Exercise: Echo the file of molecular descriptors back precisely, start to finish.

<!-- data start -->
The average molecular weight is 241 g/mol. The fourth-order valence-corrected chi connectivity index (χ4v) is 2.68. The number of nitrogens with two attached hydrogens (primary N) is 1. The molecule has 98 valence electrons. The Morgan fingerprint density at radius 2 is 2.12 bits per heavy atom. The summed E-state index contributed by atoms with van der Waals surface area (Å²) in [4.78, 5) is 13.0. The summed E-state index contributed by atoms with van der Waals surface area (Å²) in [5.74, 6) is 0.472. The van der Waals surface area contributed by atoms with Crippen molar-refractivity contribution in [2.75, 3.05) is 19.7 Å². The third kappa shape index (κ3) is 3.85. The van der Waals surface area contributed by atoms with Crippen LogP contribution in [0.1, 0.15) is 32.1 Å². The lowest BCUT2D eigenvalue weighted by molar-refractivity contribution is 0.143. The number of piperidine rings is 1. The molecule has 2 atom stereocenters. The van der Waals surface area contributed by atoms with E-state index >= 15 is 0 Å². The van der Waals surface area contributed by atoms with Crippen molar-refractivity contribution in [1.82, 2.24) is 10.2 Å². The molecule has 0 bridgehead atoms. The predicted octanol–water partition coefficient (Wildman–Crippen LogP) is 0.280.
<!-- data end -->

The average molecular weight is 241 g/mol. The fourth-order valence-corrected chi connectivity index (χ4v) is 2.68. The number of nitrogens with two attached hydrogens (primary N) is 1. The molecule has 98 valence electrons. The Morgan fingerprint density at radius 2 is 2.12 bits per heavy atom. The summed E-state index contributed by atoms with van der Waals surface area (Å²) in [4.78, 5) is 13.0. The summed E-state index contributed by atoms with van der Waals surface area (Å²) in [5.74, 6) is 0.472. The van der Waals surface area contributed by atoms with Crippen molar-refractivity contribution in [2.75, 3.05) is 19.7 Å². The third kappa shape index (κ3) is 3.85. The van der Waals surface area contributed by atoms with Crippen LogP contribution in [0.1, 0.15) is 32.1 Å². The lowest BCUT2D eigenvalue weighted by molar-refractivity contribution is 0.143. The number of piperidine rings is 1. The molecule has 2 atom stereocenters. The van der Waals surface area contributed by atoms with E-state index >= 15 is 0 Å². The van der Waals surface area contributed by atoms with Crippen molar-refractivity contribution in [1.82, 2.24) is 10.2 Å². The molecule has 0 bridgehead atoms. The predicted octanol–water partition coefficient (Wildman–Crippen LogP) is 0.280.